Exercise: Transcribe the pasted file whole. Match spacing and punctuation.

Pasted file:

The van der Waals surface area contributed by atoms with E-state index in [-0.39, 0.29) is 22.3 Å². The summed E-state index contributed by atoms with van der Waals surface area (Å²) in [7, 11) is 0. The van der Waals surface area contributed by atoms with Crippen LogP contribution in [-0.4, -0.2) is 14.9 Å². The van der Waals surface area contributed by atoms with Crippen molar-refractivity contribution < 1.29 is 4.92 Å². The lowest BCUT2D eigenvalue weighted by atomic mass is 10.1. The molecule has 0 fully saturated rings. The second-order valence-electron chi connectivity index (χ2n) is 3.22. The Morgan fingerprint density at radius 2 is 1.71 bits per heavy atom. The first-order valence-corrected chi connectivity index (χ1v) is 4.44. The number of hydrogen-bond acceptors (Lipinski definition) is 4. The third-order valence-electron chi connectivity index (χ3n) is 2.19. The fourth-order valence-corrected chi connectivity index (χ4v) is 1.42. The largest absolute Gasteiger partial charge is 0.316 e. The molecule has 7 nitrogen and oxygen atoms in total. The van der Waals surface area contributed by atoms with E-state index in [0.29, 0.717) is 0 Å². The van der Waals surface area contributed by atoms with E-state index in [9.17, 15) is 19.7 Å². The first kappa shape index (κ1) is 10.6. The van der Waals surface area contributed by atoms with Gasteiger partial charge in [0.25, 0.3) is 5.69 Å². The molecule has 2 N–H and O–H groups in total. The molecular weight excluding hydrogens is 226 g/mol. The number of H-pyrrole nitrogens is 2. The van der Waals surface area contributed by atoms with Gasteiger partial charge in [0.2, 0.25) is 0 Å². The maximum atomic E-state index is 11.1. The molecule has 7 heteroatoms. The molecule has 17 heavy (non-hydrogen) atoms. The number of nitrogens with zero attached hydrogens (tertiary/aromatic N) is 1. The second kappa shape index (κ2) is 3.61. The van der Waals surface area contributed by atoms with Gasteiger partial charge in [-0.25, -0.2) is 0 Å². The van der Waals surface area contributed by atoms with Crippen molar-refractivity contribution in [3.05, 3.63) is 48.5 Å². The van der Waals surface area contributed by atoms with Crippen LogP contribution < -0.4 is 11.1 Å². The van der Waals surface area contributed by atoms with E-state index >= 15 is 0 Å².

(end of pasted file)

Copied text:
The van der Waals surface area contributed by atoms with E-state index in [-0.39, 0.29) is 22.3 Å². The summed E-state index contributed by atoms with van der Waals surface area (Å²) in [7, 11) is 0. The van der Waals surface area contributed by atoms with Crippen LogP contribution in [-0.4, -0.2) is 14.9 Å². The van der Waals surface area contributed by atoms with Crippen molar-refractivity contribution < 1.29 is 4.92 Å². The lowest BCUT2D eigenvalue weighted by atomic mass is 10.1. The molecule has 0 fully saturated rings. The second-order valence-electron chi connectivity index (χ2n) is 3.22. The Morgan fingerprint density at radius 2 is 1.71 bits per heavy atom. The first-order valence-corrected chi connectivity index (χ1v) is 4.44. The number of hydrogen-bond acceptors (Lipinski definition) is 4. The third-order valence-electron chi connectivity index (χ3n) is 2.19. The fourth-order valence-corrected chi connectivity index (χ4v) is 1.42. The largest absolute Gasteiger partial charge is 0.316 e. The molecule has 7 nitrogen and oxygen atoms in total. The van der Waals surface area contributed by atoms with E-state index in [0.29, 0.717) is 0 Å². The van der Waals surface area contributed by atoms with E-state index in [9.17, 15) is 19.7 Å². The first kappa shape index (κ1) is 10.6. The van der Waals surface area contributed by atoms with Gasteiger partial charge in [0.25, 0.3) is 5.69 Å². The molecule has 2 N–H and O–H groups in total. The molecular weight excluding hydrogens is 226 g/mol. The number of H-pyrrole nitrogens is 2. The van der Waals surface area contributed by atoms with Gasteiger partial charge in [0.2, 0.25) is 0 Å². The maximum atomic E-state index is 11.1. The molecule has 7 heteroatoms. The molecule has 17 heavy (non-hydrogen) atoms. The number of nitrogens with zero attached hydrogens (tertiary/aromatic N) is 1. The second kappa shape index (κ2) is 3.61. The van der Waals surface area contributed by atoms with Gasteiger partial charge in [-0.25, -0.2) is 0 Å². The van der Waals surface area contributed by atoms with Crippen molar-refractivity contribution in [3.05, 3.63) is 48.5 Å². The van der Waals surface area contributed by atoms with Crippen LogP contribution < -0.4 is 11.1 Å². The van der Waals surface area contributed by atoms with E-state index >= 15 is 0 Å².